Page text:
noworldsystem.com


U.S. Taxpayers Paying To Bail Out Foreign Banks

U.S. Taxpayers Paying To Bail Out Foreign Banks

George Washington’s Blog
September 21, 2008

We all know that the Fed is trying to stick the American taxpayers with trillions of dollars in debt (direct or through inflation) to bail out the Wall Street robber barons.

But did you know that they are also trying to get you to bail out foreign gamblers?

An article in the Telegraph states:

“The Fed has also just offered another $125bn of liquidity to banks outside the US that are desperate for dollars and can’t access America’s frozen credit markets”

Another” $125 billion? How much has the Fed already given to foreign banks?

Why are American taxpayers who are already drowning in debt due to U.S. gamblers also being asked to also bail out foreign speculators?

This isn’t a pro-America anti-everyone-else post. If I lived in England, or Canada or Japan, I would resent being asked to bail out America, too.

 

Central Banks Offer Extra Funds to Calm Money Markets

Bloomberg
September 18, 2008

The Federal Reserve almost quadrupled the amount of dollars central banks can auction around the world to $247 billion in a coordinated bid to ease the worst crisis facing financial markets since the aftermath of the 1929 Wall Street crash.

The Fed increased the amount of dollars that the European Central Bank, the Bank of Japan and other counterparts can offer from $67 billion “to address the continued elevated pressures in U.S. dollar short-term funding markets.’’ The Bank of England, the Bank of Canada and the Swiss National Bank also participated. Several of them lent funds in their own currencies as well with the Fed adding a record $105 billion in temporary reserves.

Policy makers have struggled to revive confidence in markets this week as investors stockpiled money on concern more financial institutions would fail after the bankruptcy of Lehman Brothers Holdings Inc. and the U.S. government bailout of American International Group Inc. The cost to hedge against losses on U.S. government debt climbed to a record yesterday.

“There’s a complete lack of faith in the markets,’’ said Jim O’Neill, chief economist at Goldman Sachs Group Inc. in London. “There’s a lot of cash hoarding and people losing trust in banks, so the central banks are acting to relieve that. This might not be the last time they have to act.’

Paulson: Foreign banks can use U.S. rescue plan
http://news.yahoo.com/s/nm/20080921/bs_nm/financial_bailout_paulson_dc

Bailout Eligibility Expanded to Foreign Institutions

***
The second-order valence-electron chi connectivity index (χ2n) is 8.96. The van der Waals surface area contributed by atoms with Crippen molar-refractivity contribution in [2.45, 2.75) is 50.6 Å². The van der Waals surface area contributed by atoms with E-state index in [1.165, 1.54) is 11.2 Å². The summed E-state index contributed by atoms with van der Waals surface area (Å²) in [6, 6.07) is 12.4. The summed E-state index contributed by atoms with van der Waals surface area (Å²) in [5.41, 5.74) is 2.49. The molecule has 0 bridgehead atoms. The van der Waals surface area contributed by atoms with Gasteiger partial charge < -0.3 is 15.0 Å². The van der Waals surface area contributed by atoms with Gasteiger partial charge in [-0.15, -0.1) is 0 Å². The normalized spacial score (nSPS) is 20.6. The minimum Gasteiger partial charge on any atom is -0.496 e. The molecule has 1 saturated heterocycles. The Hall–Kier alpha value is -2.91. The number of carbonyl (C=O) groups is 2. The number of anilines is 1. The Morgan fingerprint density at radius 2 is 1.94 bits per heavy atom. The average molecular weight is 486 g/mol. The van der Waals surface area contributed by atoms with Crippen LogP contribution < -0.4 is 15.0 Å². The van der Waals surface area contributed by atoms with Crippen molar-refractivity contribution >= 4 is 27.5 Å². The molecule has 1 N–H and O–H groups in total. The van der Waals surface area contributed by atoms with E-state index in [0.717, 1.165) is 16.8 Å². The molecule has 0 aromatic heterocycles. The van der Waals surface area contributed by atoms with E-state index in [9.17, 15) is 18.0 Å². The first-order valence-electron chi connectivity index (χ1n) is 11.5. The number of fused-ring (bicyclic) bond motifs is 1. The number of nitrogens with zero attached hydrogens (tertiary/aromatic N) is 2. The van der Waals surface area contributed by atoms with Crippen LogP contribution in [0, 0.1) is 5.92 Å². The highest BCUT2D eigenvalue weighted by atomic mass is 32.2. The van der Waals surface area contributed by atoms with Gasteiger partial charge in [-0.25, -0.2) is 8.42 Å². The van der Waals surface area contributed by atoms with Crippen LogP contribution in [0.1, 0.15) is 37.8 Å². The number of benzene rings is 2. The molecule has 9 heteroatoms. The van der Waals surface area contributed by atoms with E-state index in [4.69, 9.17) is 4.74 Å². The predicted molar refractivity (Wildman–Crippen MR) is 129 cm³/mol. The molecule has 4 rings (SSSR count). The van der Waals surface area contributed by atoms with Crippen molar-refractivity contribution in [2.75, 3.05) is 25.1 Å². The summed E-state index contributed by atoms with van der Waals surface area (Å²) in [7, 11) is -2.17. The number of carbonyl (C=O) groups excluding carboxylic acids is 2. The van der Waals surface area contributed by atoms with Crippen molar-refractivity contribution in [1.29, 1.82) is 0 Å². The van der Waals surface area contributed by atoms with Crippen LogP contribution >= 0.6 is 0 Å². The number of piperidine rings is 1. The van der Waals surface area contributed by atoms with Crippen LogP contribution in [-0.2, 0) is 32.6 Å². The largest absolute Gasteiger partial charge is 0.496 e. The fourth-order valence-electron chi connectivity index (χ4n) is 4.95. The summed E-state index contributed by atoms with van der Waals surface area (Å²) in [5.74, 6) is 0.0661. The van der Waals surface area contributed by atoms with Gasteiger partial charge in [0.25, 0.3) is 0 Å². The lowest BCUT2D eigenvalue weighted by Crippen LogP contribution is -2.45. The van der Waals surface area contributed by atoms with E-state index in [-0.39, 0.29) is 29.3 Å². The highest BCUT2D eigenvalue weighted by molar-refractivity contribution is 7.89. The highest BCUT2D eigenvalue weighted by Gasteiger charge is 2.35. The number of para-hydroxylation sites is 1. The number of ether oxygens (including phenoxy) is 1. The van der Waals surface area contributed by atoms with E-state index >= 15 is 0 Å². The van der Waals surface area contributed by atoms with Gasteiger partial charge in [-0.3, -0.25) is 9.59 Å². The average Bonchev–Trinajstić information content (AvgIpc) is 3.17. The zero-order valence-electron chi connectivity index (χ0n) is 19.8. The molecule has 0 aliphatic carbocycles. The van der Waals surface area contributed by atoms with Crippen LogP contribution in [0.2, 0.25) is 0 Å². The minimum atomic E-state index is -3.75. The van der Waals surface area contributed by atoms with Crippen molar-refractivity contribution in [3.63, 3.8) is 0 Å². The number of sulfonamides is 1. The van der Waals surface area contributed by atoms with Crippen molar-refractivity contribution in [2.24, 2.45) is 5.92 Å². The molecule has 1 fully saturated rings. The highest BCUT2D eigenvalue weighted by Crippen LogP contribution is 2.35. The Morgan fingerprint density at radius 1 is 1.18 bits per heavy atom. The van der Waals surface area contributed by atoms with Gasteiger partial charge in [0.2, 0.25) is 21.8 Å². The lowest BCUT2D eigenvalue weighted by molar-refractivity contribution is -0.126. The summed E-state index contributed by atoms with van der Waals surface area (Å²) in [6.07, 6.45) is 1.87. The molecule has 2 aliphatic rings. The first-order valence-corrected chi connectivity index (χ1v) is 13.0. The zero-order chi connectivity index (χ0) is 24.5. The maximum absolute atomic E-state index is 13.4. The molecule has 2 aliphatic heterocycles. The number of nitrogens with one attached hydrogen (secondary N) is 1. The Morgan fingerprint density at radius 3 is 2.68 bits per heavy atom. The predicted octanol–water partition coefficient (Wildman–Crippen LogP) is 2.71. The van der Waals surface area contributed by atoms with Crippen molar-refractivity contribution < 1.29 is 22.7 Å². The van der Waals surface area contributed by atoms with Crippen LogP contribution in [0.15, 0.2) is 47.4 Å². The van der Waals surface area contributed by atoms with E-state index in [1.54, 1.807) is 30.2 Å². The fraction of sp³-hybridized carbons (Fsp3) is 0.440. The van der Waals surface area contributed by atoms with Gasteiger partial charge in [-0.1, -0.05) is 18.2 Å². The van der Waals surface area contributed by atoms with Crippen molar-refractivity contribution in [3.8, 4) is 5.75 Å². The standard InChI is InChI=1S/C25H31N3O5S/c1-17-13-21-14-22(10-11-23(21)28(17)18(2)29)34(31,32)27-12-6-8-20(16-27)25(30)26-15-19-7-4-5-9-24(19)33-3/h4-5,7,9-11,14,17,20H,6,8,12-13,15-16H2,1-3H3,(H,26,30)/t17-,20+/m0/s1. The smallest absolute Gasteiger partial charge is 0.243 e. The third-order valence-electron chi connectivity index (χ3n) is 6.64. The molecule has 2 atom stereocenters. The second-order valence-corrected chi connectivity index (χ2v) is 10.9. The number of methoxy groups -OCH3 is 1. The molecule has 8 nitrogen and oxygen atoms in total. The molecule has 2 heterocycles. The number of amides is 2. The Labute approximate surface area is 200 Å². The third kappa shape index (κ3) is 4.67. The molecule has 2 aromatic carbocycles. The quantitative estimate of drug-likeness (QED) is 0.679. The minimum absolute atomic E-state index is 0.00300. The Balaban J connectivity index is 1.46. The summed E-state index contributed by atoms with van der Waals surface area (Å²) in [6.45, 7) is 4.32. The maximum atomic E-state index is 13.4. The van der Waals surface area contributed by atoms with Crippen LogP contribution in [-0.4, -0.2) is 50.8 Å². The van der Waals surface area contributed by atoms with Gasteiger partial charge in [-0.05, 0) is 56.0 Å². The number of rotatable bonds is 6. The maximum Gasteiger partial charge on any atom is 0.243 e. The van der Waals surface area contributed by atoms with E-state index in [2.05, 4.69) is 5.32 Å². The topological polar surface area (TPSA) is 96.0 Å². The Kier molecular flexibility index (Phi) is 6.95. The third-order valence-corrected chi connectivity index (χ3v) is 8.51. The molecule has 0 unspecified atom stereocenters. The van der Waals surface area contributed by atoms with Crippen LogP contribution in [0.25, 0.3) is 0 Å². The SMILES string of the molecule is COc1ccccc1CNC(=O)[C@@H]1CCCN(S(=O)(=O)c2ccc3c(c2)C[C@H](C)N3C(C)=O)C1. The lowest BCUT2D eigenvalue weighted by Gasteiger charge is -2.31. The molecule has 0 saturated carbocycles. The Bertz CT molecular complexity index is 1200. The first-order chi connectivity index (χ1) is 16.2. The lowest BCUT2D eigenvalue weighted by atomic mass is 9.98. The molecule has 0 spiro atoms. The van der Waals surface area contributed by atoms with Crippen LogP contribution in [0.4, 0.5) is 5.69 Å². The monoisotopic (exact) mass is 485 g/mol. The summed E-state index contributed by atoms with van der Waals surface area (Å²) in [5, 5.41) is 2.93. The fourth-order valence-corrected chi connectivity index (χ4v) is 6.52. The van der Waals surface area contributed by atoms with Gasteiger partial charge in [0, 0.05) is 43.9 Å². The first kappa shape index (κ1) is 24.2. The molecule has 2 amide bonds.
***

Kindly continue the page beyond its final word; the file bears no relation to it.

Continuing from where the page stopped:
http://calculatedrisk.blogspot.com/..oreign.html

 



Fed Injects $200 Billion into Big Banks

Fed pumps up liquidity in funding markets to ease credit crunch

AP
March 11, 2008

Fed Announces Further Steps to Ease Credit Crunch WASHINGTON (AP) — The Federal Reserve on Tuesday ramped up efforts to provide more relief to squeezed financial institutions, a coordinated action with other central banks aimed at easing a global credit crises that threatens to push the U.S. economy into its first recession since 2001.

The Fed said it will make up to $200 billion in Treasury securities available to big Wall Street investment houses and banks. The new action is designed to ensure that there is an ample supply of Treasury securities. With strains in financial markets, demand has grown for Treasury securities, considered the safest investment in the world because they are backed by the U.S. government.

On Wall Street, the Fed’s action propelled stocks upward. The Dow Jones industrials jumped more than 250 points in morning trading.

The move comes as banks and other financial institutions face cash crunches.

“Pressures in some of these markets have recently increased again,” the Fed said in a statement. “We all continue to work together and will take appropriate steps to address those liquidity pressures.” The other banks involved are the Bank of Canada, the Bank of England, the European Central Bank and the Swiss National Bank.

The Fed announced the creation of a new tool, called the Term Securities Lending Facility (TSLF), geared to provide primary dealers — big Wall Street investment firms and banks that trade directly with the Fed — with 28-day loans of Treasury securities, rather than overnight loans. They would pledge other securities — including federal agency residential-mortgage-backed securities, such as those of mortgage giants Fannnie Mae and Freddie Mac — as collateral for the loans of Treasury securities.

“This will not turn the economy around or fix all the problems in the markets but it should reduce the liquidity issue, at least for now,” said Ian Shepherdson, chief economist at High Frequency Economics. The odds of a deep, three-quarters of a percentage point cut in the Fed’s key interest rate next Tuesday have dropped sharply as the Fed’s new relief seemed to calm market turmoil, he said.

Read Full Article Here

Dow Climbs 416.66 for Its Biggest Gain in Over 5 Years
http://www.nytimes.com/2008/03/11/b..ef=slogin&oref=slogin

Global central bank liquidity injection no long term cure for dollar
http://www.reuters.com/article/topNews/idUSN1160659020080311

Fed gives shot in arm, but recession looms
http://www.reuters.com/article/topNew..0311?virtualBrandChannel=10155

Billionaire Investor Forsees Bank Failures
http://biz.yahoo.com/cnbc/080310/23557115.html